Physics and particularly optics owe their status at the Friedrich Schiller University Jena to three personalities of unique and lasting significance: Otto Schott, Carl Zeiss and Ernst Abbe. The latter was - and still is - Jena's most notable physicist. Moreover, by establishing the Carl Zeiss Foundation, Ernst Abbesafeguarded the continued existence of the university. He personally took over the direction of the observatory, and it was in his time that the first Institute of Physics was founded. From the late 19th century up to the end of the war in 1945, optics indeed acquired great industrial importance, but after Abbe's fundamental contributions to the theory of optical imaging and the correction of aberrations, optics largely became a subject of industrial research in the secluded laboratories of the Zeiss company. In 1883, Leonhard Sohnke was made the first director of the Institute of Physics.
While Sohnke did some work on optical effects, his research efforts were focused mainly on solid state physics. His investigation into the structure of crystals made him one of the forefathers of present-day solid-state physics in Jena. Throughout the first half of the 20th century, however, the main area of interest was electrical engineering (a very young field in those days), with special emphasis on wireless telecommunications. Max Wien, cousin of Nobel laureate Wilhelm Wien, invented, among other things, the quenched-spark gap, which made possible dependable intercontinental radio links for the first time. Given British control of the submarine cables and the interception practice common even then, this was of vital strategic importance for the ambitions of the German empire.
After World War I, the pioneering achievements of the Jena physicists were followed by advancements in the field of short waves. In 1924, Erich Habann invented the magnetron, and Abraham Esau accomplished the first VHF radio communication between Kahla and Jena in 1925. Esau was the supervisor of the doctoral theses of Lothar Rohde and Hermann Schwarz. It may be mentioned in passing that at the same time, Hans Busch discovered electron optics, but the experts in Jena failed to realize its importance.
Nevertheless, Jena's outstanding competence in high-frequency engineering paved the way to laser technology and, thus, the rise of optics and photonics to one of the most important fields of research at the Friedrich Schiller University Jena. This competence also gave rise to a flowering of NMR spectroscopy in all of those developments a number of notable theoreticians who taught and did research in Jena were of great importance. Examples are Felix Auerbach, Georg Joos and Friedrich Hund. Erwin Schrödinger, too, dwelt at Jena for some time. These, arguably, are the roots of the Faculty's continuously leading position in the theory of relativity. The NMR department survived at the faculty until after the political upheaval.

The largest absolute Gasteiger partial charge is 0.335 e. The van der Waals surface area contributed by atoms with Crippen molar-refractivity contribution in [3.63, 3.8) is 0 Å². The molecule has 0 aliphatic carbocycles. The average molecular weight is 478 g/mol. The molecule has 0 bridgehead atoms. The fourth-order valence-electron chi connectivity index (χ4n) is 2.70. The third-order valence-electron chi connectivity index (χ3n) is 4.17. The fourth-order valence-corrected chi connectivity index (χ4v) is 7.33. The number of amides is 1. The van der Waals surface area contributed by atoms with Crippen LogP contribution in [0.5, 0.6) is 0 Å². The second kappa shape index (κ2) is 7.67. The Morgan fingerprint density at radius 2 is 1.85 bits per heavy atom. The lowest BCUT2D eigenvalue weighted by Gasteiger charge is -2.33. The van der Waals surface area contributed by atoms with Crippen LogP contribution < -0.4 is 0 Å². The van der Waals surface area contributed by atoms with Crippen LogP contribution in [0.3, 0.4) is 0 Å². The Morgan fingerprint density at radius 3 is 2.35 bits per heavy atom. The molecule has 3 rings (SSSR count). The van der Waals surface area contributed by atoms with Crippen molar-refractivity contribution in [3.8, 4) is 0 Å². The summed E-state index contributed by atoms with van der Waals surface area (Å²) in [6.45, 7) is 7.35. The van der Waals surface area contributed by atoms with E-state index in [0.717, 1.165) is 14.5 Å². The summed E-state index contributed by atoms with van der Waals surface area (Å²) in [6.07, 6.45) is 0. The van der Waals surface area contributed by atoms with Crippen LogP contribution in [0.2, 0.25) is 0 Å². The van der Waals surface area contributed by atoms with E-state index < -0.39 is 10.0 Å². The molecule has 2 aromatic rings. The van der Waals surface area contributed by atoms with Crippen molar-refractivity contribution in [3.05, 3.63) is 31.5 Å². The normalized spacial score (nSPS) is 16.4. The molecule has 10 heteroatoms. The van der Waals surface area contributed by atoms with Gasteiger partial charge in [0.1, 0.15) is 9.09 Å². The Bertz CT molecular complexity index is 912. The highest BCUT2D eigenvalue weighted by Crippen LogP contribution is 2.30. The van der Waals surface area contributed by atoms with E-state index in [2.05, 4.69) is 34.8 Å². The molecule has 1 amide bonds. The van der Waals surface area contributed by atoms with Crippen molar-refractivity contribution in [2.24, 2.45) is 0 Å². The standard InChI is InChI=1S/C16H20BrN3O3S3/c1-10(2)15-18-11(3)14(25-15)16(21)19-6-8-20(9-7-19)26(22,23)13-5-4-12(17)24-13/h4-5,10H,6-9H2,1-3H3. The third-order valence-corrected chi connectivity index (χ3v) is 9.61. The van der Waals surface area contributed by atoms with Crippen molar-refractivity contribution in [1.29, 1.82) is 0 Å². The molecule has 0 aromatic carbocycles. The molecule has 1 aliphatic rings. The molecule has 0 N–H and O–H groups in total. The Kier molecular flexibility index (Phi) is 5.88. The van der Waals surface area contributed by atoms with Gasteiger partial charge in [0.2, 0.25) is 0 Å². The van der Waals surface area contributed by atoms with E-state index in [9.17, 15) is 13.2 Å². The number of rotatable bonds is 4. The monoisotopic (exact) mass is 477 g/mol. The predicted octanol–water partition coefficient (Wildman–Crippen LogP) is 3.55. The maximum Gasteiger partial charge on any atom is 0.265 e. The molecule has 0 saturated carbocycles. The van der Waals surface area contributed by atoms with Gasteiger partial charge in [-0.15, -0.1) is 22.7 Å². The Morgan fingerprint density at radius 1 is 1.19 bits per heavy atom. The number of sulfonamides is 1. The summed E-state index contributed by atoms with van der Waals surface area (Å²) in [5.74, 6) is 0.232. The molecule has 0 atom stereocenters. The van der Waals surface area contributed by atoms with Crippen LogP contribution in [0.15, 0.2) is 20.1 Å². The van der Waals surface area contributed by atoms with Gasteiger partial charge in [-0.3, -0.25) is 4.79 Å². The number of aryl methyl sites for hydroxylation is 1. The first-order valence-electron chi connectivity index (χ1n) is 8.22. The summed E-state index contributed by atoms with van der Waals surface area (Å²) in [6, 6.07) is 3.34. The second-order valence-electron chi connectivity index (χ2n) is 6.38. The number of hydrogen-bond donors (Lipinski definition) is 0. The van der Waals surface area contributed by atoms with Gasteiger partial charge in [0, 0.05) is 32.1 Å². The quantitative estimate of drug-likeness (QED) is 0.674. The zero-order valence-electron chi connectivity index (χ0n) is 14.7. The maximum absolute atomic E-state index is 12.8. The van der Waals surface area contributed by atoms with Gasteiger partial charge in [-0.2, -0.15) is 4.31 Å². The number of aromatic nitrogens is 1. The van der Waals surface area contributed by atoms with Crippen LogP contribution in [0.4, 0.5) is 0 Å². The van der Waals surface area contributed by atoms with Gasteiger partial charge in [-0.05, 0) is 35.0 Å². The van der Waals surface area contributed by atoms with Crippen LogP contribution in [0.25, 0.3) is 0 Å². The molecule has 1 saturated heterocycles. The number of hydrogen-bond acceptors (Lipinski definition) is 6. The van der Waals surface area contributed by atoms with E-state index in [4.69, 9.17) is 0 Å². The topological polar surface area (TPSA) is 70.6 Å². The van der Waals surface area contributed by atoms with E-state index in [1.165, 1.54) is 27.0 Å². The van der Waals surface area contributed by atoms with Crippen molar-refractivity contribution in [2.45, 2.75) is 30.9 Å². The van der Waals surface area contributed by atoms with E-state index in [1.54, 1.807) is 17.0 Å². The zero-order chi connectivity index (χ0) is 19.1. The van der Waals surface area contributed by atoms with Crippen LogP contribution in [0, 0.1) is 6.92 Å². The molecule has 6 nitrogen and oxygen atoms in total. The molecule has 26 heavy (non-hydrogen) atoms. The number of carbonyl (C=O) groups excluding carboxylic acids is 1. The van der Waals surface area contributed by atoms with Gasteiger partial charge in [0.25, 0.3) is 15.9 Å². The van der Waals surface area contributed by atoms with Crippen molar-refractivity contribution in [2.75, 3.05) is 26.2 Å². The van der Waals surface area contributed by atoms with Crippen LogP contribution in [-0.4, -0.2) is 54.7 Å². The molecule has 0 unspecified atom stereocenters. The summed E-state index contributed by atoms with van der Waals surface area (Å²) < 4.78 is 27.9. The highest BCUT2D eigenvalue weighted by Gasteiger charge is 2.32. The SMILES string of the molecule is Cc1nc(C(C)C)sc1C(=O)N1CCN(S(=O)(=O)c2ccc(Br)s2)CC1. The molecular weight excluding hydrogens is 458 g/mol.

The development of laser physics was decisively stimulated by Wilhelm Schütz and Paul Görlich. For this purpose, research was organized strategically and coordinated with the interests of the Zeiss company. The first lasers became functional in the late summer of 1962. A few months later, on December 3, 1962, they were presented to an amazed public during the Physical Colloquium. Later, under the direction of Max Schubert and Bernd Wilhelmi, Jena became a centre of ultrashort-pulse laser physics. After the reunification of Germany, the Faculty of Physics and Astronomy, which had been dissolved in 1968, was re-established. Although one of the smallest, the Faculty has since grown into a key performer of the Friedrich Schiller University. With the foundation of the Abbe School of Photonics in 2008 and its Master's degree course in Photonics, the Faculty has adopted a role as trailblazer in the University's efforts towards a higher degree of internationalization.
Nocturnal Jena from bird's eye view.Image: Jan-Peter Kasper (University of Jena)